geometry encoded by geometric algebra.

**Category:** Algebra

[8] **viXra:1306.0113 [pdf]**
*submitted on 2013-06-17 04:25:16*

**Authors:** Eckhard Hitzer

**Comments:** 21 Pages. in T. M. Karade (ed.), Proc. of the Nat. Symp. on Math. Sc., 1-5 March, 2001, Nagpur, India, Einst. Foundation Int. 1, pp. 1-26 (2001).

This paper first reviews how anti-symmetric matrices in two dimensions yield
imaginary eigenvalues and complex eigenvectors. It is shown how this carries on to
rotations by means of the Cayley transformation. Then the necessary tools from real
geometric algebra are introduced and a real geometric interpretation is given to the
eigenvalues and eigenvectors. The latter are seen to be two component eigenspinors
which can be further reduced to underlying vector duplets. The eigenvalues are
interpreted as rotors, which rotate the underlying vector duplets. The second part of
this paper extends and generalizes the treatment to three dimensions. The final part
shows how all entities and relations can be obtained in a constructive way, purely
assuming the geometric algebras of 2-space and 3-space.

**Category:** Algebra

[7] **viXra:1306.0112 [pdf]**
*submitted on 2013-06-17 04:30:00*

**Authors:** Eckhard Hitzer

**Comments:** 16 Pages. Mem. Fac. Eng. Fukui Univ. 49(2), pp. 283-298 (2001).

This paper briefly reviews the conventional method of obtaining the canonical form of an antisymmetric (skew-symmetric, alternating) matrix. Conventionally a vector space over the complex field has to be introduced. After a short introduction to the universal mathematical "language" Geometric Calculus, its fundamentals, i.e. its "grammar" Geometric Algebra (Clifford Algebra) is explained. This lays the groundwork for its real geometric and coordinate free application in order to obtain the canonical form of an antisymmetric matrix in terms of a bivector, which is isomorphic to the conventional canonical form. Then concrete applications to two, three and four dimensional antisymmetric square matrices follow. Because of the physical importance of the Minkowski metric, the canonical form of an antisymmetric matrix with respect to the Minkowski metric is derived as well. A final application to electromagnetic fields concludes the work.
Keywords: Geometric Calculus, Geometric Algebra, Clifford Algebra, antisymmetric (alternating, skewsymmetric) matrix, Real Geometry

**Category:** Algebra

[6] **viXra:1306.0038 [pdf]**
*submitted on 2013-06-06 10:12:21*

**Authors:** H. J. Siamwalla, A.S.Muktibodh

**Comments:** 7 Pages.

In this paper we prove some results towards classifying Smarandache groupoids
which are in Z*(n) and not in Z(n) when n is even and n is odd.

**Category:** Algebra

[5] **viXra:1306.0036 [pdf]**
*submitted on 2013-06-06 10:15:44*

**Authors:** Arun S. Muktibodh

**Comments:** 7 Pages.

In [4] we have introduced Smarandache quasigroups which are Smarandache
non-associative structures. A quasigroup is a groupoid whose composition table is a Latin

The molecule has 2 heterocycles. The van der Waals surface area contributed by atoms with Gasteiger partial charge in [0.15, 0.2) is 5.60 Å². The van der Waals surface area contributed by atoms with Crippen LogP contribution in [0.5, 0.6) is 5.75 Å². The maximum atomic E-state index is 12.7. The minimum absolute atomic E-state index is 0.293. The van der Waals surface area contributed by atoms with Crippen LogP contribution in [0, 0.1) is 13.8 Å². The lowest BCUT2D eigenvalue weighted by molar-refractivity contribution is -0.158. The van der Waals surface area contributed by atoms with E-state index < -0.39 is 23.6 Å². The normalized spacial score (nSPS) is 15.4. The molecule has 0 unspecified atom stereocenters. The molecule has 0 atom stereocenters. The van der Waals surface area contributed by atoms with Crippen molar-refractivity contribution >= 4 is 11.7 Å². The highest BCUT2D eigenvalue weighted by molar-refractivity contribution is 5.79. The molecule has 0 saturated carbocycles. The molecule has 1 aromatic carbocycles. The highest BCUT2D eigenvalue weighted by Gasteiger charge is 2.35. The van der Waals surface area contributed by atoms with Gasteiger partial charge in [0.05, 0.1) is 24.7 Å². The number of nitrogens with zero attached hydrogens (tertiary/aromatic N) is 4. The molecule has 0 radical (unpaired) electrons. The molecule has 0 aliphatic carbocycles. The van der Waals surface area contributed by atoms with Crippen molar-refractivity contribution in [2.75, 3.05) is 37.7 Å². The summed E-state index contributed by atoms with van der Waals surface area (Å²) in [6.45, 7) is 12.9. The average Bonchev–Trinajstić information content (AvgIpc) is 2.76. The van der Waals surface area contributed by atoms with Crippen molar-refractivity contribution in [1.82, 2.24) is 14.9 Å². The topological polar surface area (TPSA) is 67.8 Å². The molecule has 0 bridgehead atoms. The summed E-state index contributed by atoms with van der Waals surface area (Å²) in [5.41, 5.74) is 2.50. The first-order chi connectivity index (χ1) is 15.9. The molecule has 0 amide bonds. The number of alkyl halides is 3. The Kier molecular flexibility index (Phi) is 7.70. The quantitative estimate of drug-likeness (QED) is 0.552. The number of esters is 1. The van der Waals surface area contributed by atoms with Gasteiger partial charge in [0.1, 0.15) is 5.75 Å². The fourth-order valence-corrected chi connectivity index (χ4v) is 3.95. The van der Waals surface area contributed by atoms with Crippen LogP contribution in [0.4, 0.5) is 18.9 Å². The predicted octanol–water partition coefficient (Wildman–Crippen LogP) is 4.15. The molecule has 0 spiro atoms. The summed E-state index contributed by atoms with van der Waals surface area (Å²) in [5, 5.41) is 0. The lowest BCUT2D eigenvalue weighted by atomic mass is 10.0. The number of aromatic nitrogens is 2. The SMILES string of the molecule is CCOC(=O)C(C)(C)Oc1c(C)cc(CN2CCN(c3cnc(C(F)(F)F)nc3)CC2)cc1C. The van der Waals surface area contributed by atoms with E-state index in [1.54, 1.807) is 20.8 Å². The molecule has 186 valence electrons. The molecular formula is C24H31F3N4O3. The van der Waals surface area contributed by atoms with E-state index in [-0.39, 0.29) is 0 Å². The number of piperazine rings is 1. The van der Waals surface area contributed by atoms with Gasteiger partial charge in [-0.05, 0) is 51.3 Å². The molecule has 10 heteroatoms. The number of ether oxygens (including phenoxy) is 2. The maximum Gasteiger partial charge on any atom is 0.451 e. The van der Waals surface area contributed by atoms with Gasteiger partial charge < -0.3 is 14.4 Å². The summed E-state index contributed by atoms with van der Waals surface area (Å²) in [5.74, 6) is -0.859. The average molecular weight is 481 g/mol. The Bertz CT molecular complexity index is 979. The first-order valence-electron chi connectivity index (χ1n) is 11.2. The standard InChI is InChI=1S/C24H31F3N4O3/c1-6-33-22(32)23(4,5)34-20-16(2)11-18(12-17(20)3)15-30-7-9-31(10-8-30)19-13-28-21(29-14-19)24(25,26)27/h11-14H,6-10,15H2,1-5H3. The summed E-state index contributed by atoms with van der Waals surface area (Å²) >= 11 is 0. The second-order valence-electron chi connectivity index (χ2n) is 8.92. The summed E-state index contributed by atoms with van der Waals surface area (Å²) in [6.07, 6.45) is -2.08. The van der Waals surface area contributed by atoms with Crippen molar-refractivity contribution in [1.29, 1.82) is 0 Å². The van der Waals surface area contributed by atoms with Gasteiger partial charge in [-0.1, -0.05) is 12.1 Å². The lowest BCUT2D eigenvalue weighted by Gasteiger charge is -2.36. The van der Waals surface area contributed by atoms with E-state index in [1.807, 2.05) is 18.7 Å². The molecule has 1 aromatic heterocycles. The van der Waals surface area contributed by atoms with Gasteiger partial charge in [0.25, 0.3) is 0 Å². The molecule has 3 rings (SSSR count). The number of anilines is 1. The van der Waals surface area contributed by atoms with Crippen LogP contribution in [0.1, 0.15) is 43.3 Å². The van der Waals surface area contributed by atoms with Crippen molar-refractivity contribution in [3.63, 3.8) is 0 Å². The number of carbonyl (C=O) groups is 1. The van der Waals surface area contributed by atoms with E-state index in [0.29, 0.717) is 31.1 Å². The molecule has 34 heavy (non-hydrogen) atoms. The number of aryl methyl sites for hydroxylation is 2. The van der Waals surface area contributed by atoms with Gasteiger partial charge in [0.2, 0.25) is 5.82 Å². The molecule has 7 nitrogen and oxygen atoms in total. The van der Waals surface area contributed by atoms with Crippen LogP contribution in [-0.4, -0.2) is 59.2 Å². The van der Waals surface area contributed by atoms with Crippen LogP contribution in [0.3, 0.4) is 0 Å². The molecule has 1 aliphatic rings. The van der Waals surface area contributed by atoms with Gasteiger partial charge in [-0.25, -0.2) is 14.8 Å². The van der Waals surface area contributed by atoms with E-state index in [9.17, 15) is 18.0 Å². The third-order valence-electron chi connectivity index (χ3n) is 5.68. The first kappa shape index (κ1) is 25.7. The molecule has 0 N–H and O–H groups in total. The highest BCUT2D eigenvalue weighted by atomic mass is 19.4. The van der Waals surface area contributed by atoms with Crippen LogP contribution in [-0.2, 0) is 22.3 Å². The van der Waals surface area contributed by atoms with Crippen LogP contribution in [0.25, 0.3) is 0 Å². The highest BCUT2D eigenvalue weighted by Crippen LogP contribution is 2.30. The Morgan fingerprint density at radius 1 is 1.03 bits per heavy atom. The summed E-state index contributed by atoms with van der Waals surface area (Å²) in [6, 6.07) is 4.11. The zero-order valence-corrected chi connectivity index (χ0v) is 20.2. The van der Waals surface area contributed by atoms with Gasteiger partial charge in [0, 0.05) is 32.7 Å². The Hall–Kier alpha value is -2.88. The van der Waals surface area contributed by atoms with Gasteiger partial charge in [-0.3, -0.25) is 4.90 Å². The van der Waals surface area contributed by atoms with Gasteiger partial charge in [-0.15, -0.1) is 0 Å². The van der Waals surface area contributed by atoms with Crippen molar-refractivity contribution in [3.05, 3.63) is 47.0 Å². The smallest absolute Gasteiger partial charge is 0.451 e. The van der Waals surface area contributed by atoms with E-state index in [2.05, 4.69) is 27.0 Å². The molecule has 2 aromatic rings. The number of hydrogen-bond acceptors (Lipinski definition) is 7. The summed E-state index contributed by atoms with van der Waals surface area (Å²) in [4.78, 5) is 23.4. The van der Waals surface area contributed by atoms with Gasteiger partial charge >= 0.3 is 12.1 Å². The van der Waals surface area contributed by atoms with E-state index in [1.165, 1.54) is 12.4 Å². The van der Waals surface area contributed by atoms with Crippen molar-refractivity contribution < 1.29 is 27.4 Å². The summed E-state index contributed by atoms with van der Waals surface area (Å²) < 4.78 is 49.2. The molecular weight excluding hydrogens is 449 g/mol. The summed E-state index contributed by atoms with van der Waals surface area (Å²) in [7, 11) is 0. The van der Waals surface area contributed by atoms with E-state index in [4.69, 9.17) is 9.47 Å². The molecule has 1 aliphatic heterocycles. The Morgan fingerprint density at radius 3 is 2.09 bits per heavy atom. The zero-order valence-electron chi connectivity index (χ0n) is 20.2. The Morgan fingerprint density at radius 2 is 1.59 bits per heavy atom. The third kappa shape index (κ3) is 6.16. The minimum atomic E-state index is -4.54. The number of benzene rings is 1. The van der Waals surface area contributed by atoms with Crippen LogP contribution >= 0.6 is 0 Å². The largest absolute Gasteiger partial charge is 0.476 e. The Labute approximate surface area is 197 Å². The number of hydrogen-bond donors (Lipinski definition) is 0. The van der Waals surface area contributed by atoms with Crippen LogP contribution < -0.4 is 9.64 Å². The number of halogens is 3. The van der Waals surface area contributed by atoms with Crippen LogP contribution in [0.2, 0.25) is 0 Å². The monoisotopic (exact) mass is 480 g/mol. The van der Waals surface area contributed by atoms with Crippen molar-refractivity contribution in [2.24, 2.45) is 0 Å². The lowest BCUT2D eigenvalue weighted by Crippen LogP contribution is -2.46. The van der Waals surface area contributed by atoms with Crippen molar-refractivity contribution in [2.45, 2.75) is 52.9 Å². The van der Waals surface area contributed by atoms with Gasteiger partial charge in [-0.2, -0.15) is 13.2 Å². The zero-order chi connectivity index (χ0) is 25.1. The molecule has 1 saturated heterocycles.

square. There are squares in the Latin squares which seem to be of importance to study the
structure of Latin Squares. We consider the particular type of squares properly contained in
the Latin squares which themselves contain a Latin square. Such Latin squares are termed
as Smarandache Mukti-Squares or SMS. Extension of some SMS to Latin squares is also
considered.

**Category:** Algebra

[4] **viXra:1306.0035 [pdf]**
*submitted on 2013-06-06 10:17:09*

**Authors:** Arun S. Muktibodh

**Comments:** 6 Pages.

In this paper, we have introduced Smarandache quasigroups which are Smarandache non-
associative structures. W.B.Kandasamy [2] has studied groupoid ring and loop ring. We have de¯ned
Smarandache quasigroup rings which are again non-associative structures having two binary operations.
Substructures of quasigroup rings are also studied.

**Category:** Algebra

[3] **viXra:1306.0034 [pdf]**
*submitted on 2013-06-06 10:18:29*

**Authors:** Arun S. Muktibodh

**Comments:** 7 Pages.

In this paper, we have introduced Smarandache quasigroups which are Smaran-
dache non-associative structures. W.B.Kandasamy [2] has studied Smarandache groupoids
and Smarandache semigroups etc. Substructure of Smarandache quasigroups are also studied.

**Category:** Algebra

[2] **viXra:1306.0033 [pdf]**
*submitted on 2013-06-06 10:20:01*

**Authors:** Arun S. Muktibodh

**Comments:** 3 Pages.

G. Pilz [1] has dened near-rings and semi-near-rings. In this paper we introduce
the concepts of quasi-near ring and semiquasi-near ring. We have also dened Smarandache
semiquasi-near-ring. Some examples are constructed. We have posed some open problems.

**Category:** Algebra

[1] **viXra:1306.0019 [pdf]**
*submitted on 2013-06-05 00:29:16*

**Authors:** S. Kalimuthu

**Comments:** 4 Pages. NA

The history of matrices goes back to ancient times! But the term "matrix" was not applied to the concept until 1850."Matrix" is the Latin word for womb, and it retains that sense in English. It can also mean more generally any place in which something is formed or produced. The orgins of mathematical matrices lie with the study of systems of simultaneous linear equations. An important Chinese text from between 300 BC and AD 200, Nine Chapters of the Mathematical Art (Chiu Chang Suan Shu), gives the first known example of the use of matrix methods to solve simultaneous equations. Since their first appearance in ancient China, matrices have remained important mathematical tools. Today, they are used not simply for solving systems of simultaneous linear equations, but also for describing the quantum mechanics of atomic structure, designing computer game graphics, analyzing relationships, and even plotting complicated dance steps! The elevation of the matrix from mere tool to important mathematical theory owes a lot to the work of female mathematician Olga Taussky Todd (1906-1995), who began by using matrices to analyze vibrations on airplanes during World War II and became the torchbearer for matrix theory. In this work, by applying the fundamental concepts of matrices, the author attempts to study the fifth Euclidean postulate problem and Godel’s incompleteness theorems.

**Category:** Algebra